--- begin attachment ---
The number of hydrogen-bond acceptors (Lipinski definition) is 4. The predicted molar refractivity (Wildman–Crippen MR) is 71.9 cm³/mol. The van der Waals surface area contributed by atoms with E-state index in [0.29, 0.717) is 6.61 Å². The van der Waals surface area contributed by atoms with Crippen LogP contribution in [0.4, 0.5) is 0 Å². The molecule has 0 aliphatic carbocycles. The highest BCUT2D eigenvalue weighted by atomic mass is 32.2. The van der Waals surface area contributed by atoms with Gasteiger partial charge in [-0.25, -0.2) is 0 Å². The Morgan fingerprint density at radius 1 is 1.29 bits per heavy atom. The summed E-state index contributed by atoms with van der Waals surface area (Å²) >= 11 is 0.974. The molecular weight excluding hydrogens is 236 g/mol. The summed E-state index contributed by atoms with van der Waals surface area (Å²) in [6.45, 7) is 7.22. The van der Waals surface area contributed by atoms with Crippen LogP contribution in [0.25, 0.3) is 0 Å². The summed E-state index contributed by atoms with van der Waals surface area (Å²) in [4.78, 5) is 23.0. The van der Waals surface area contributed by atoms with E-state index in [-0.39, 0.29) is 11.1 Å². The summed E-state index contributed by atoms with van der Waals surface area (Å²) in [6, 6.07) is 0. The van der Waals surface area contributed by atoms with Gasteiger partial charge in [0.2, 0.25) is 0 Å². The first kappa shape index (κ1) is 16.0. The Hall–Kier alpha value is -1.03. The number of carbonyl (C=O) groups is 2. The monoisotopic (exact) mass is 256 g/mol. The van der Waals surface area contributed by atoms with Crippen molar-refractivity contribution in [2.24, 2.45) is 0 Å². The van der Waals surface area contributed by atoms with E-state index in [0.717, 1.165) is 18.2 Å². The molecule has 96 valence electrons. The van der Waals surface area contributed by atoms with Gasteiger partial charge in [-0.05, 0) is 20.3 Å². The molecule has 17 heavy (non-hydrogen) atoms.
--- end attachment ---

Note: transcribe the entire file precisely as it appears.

The number of hydrogen-bond acceptors (Lipinski definition) is 4. The predicted molar refractivity (Wildman–Crippen MR) is 71.9 cm³/mol. The van der Waals surface area contributed by atoms with E-state index in [0.29, 0.717) is 6.61 Å². The van der Waals surface area contributed by atoms with Crippen LogP contribution in [0.4, 0.5) is 0 Å². The molecule has 0 aliphatic carbocycles. The highest BCUT2D eigenvalue weighted by atomic mass is 32.2. The van der Waals surface area contributed by atoms with Gasteiger partial charge in [-0.25, -0.2) is 0 Å². The Morgan fingerprint density at radius 1 is 1.29 bits per heavy atom. The summed E-state index contributed by atoms with van der Waals surface area (Å²) >= 11 is 0.974. The molecular weight excluding hydrogens is 236 g/mol. The summed E-state index contributed by atoms with van der Waals surface area (Å²) in [6.45, 7) is 7.22. The van der Waals surface area contributed by atoms with Crippen LogP contribution in [0.25, 0.3) is 0 Å². The summed E-state index contributed by atoms with van der Waals surface area (Å²) in [4.78, 5) is 23.0. The van der Waals surface area contributed by atoms with E-state index in [-0.39, 0.29) is 11.1 Å². The summed E-state index contributed by atoms with van der Waals surface area (Å²) in [6, 6.07) is 0. The van der Waals surface area contributed by atoms with Gasteiger partial charge in [0.2, 0.25) is 0 Å². The first kappa shape index (κ1) is 16.0. The Hall–Kier alpha value is -1.03. The number of carbonyl (C=O) groups is 2. The monoisotopic (exact) mass is 256 g/mol. The van der Waals surface area contributed by atoms with Crippen molar-refractivity contribution in [2.24, 2.45) is 0 Å². The van der Waals surface area contributed by atoms with E-state index in [0.717, 1.165) is 18.2 Å². The molecule has 96 valence electrons. The van der Waals surface area contributed by atoms with Gasteiger partial charge in [-0.05, 0) is 20.3 Å². The molecule has 17 heavy (non-hydrogen) atoms.